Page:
The drain of liquidity from the real economy to the financial sector must be decreased for a recovery to start. The important point is that it is, in Mill’s words, not “naturally necessary”. We can do without much of those financial claims, and the firms that live off them. Really, we can. This comes as a shock to economists, policy makers and the public who have been told for decades that the financial sector is to be nurtured, and now to be saved. But this view ignored the productive and unproductive roles that the financial sector can play, a distinction central to classical liberal economics and its social policy. A shrinking of the financial sector – its most speculative part, preferably – by allowing bankruptcies would proportionally force it to relinquish its stifling debt claim on the real economy. That part has only loose links to real-sector investment if any at all, and the collateral damage will be limited, certainly less than today’s alarmist scenarios prompting us to pour more money into speculator’s pockets. In contrast, shrinking would improve rather than impair the now bloated financial sector’s ability to serve the real economy. Not all that long ago, the US economy did well with a financial sector only a third of its present size. Do we really need all of the other two thirds?
We should move away from supporting finance in toto. The new policy should be limit support to banks that serve the real economy. If some of the other financial firms specializing in asset price manipulation go bust, this will not be the end of the world. This, after all, is what bankruptcy is for. It is a legally acknowledged and orderly debt workout mechanism and the natural consequence of commercial overexposure. Inevitably, there will be collateral damage to investors among firms, households and pension funds. To the extent that this has real-sector repercussion via falling demand and incomes there should be provisions to compensate. This may be financed out of the liquidity withdrawn from today’s blanket bank support, so it need not come at an extra cost. Most importantly in the longer term, this policy will allow the debt overhead – and the speculative part of the financial sector – to shrink back to more normal levels. This latter objective is important and is not achieved under present policies.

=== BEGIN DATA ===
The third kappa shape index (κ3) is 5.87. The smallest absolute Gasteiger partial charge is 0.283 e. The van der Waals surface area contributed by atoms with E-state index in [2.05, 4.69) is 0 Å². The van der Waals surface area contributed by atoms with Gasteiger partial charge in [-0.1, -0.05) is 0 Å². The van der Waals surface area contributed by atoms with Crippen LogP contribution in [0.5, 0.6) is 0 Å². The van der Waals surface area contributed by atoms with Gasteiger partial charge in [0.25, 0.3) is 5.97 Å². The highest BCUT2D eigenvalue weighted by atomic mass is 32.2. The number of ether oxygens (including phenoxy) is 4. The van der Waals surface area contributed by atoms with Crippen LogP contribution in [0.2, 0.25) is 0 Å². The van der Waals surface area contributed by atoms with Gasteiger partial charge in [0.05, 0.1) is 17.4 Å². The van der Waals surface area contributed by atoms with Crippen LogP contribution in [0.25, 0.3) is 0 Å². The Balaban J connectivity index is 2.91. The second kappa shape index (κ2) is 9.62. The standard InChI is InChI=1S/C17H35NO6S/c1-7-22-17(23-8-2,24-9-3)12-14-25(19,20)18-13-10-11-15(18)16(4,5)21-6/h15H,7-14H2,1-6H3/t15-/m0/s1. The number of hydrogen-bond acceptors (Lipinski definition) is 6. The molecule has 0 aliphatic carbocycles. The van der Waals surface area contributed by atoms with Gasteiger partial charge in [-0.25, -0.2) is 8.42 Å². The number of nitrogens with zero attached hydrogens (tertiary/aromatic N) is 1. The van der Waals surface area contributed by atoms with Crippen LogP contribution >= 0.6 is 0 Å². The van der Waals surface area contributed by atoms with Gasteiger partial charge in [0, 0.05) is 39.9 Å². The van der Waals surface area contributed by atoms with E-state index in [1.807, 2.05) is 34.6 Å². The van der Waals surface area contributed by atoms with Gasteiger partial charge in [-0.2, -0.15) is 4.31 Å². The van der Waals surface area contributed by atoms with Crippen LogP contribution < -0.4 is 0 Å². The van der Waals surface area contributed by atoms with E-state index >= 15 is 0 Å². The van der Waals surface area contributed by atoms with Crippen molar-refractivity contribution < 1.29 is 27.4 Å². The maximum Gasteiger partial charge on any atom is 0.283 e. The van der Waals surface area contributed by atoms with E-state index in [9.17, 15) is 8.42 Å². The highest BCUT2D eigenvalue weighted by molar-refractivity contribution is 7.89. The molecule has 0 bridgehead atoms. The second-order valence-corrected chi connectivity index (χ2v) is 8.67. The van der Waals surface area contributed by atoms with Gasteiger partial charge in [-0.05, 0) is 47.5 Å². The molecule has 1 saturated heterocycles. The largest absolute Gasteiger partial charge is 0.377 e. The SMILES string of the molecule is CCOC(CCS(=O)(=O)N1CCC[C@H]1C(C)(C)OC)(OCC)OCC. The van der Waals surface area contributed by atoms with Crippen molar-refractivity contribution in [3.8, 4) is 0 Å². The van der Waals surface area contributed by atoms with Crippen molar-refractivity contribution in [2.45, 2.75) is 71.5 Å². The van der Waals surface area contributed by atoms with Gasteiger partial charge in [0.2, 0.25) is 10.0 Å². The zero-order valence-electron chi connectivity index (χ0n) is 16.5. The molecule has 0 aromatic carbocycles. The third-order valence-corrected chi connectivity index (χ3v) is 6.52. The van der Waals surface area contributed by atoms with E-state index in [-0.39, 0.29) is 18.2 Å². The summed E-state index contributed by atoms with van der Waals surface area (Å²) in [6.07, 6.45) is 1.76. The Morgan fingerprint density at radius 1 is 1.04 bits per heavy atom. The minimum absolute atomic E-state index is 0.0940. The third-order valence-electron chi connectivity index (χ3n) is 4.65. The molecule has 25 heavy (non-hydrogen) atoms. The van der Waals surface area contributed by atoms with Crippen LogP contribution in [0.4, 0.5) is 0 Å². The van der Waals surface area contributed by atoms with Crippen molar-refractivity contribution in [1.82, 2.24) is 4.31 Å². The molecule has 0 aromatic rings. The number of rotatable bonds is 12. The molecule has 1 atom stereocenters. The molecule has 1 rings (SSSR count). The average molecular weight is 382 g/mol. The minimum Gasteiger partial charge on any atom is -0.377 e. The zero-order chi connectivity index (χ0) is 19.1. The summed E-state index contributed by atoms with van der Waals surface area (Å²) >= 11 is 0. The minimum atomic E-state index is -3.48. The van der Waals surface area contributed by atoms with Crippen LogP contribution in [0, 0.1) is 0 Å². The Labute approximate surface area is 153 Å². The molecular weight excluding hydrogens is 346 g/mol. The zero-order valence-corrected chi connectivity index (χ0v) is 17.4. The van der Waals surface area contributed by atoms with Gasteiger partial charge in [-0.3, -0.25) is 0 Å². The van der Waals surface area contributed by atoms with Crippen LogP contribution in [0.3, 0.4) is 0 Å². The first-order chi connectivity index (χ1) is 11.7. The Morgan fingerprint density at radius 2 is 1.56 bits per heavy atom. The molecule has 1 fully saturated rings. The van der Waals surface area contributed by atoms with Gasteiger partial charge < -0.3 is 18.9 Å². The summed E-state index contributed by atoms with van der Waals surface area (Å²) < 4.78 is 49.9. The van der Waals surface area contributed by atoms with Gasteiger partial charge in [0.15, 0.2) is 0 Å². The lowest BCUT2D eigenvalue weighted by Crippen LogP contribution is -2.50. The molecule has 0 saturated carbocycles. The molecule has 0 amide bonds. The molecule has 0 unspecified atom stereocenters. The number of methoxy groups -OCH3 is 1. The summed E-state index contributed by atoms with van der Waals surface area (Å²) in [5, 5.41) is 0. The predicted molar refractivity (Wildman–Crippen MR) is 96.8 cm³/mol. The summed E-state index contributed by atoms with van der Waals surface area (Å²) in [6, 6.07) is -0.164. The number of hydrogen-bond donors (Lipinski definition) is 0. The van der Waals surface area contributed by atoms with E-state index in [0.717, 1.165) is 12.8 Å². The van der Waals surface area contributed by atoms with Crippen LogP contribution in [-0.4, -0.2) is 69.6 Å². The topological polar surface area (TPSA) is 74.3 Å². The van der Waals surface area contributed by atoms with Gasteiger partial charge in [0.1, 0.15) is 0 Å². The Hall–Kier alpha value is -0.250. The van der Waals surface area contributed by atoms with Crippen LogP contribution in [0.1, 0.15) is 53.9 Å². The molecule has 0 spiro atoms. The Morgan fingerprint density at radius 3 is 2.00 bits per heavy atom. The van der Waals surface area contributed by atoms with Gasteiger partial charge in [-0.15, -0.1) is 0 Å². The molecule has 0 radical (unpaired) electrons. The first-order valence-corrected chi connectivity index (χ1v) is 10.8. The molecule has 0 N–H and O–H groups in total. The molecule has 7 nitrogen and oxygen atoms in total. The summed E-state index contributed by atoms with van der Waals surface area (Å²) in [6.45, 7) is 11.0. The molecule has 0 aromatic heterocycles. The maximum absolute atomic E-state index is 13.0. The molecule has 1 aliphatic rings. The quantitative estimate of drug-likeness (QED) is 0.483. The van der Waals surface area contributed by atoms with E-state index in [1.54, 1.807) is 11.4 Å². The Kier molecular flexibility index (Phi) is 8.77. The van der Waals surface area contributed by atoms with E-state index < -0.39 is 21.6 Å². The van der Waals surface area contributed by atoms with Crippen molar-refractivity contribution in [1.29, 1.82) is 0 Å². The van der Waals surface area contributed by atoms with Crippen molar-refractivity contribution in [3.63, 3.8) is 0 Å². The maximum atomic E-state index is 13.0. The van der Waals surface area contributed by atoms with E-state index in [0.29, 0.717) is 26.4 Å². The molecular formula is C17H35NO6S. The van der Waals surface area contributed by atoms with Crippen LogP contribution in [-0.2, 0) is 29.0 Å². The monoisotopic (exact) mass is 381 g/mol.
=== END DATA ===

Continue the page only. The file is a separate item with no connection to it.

So let market forces work to effect a solution to the debt problem that underlies the credit crisis. As soon as a debt workout is put in place, recovery can start – but not earlier. Learn from Babylonia.
Hudson, M and M vd Mieroop, eds. (2002) Debt and Economic Renewal in the Ancient Near East. Baltimore: CDL Press
Mill, JS (1848), The Principles Of Political Economy: With Some Of Their Applications To Social Philosophy, Book I, Chapter 4: Of Capital. At http://www.econlib.org/library/Mill/mlP4.html#Bk.I,Ch.IV